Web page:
The addition of quinoa was an experiment that paid off; it adds an extra layer of texture and slight nutty flavour to the crumble top, already deeper in taste through the wholemeal flour. Breaking open the quinoa seeds in a pestle and mortar before mixing them in ensures that you still benefit from the nutrients inside – otherwise, unsoaked as they are, they would pass through undigested.Wholemeal Quinoa Apple Cumble, Vegan | The Tofu Diaries

I just have one more thing to add: how gorgeous is this Le Creuset mixing bowl and utensil pot? I’m slowly building up a blue theme in the kitchen – I adore mismatched crockery and kitchenware held together by a colour theme and (despite the green dish here spoiling the illusion!) these additions have fitted in a dream. I picked them up in TK Maxx at an absolute bargain of a price and am keeping my fingers crossed I see more in this colour!

Serves 6


For the filling:

700g apples, peeled, cored, chopped

100ml water

1/2tsp cinnamon

For the topping:

150g wholemeal flour

1tbsp quinoa, uncooked

125g dairy-free margarine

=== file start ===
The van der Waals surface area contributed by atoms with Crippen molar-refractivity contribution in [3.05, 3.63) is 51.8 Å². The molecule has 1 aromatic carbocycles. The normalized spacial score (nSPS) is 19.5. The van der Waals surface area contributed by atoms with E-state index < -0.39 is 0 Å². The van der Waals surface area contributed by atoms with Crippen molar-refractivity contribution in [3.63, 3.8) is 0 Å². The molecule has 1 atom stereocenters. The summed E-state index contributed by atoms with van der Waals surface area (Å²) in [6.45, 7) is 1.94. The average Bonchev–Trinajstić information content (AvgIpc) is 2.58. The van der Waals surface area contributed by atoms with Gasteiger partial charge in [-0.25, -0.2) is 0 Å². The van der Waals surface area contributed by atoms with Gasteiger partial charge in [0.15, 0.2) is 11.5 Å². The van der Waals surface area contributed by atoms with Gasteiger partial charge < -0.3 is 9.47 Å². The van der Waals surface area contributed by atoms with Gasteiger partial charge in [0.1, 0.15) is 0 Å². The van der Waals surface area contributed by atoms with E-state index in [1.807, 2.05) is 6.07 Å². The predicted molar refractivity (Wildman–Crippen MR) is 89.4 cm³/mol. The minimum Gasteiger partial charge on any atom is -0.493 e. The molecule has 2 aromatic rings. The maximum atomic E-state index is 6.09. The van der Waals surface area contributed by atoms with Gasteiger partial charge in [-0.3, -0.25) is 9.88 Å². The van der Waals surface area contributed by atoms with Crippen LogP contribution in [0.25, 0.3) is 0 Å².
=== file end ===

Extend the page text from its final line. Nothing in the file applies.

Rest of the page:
2-3tsp brown sugar (optional/according to taste)


1. Preheat the oven to around 180C/350F/Gas mark 4.

2. In a large pan, add the chopped apples, water and cinnamon. Cook over a medium hob for around ten minutes, stirring frequently, until the fruit has softened.

3. Meanwhile, in a pestle and mortar, lightly crush the uncooked quinoa. In a large bowl add the quinoa, flour and margarine. Rub together with your fingertips (or using a fork) until it forms breadcrumbs.

4. In a large oven-proof dish, spread out the stewed apple and top evenly with the crumble mix. Sprinkle the brown sugar over the top according to taste and cook in the oven for around 20-25 minutes until the topping has turned golden with a slight crunch.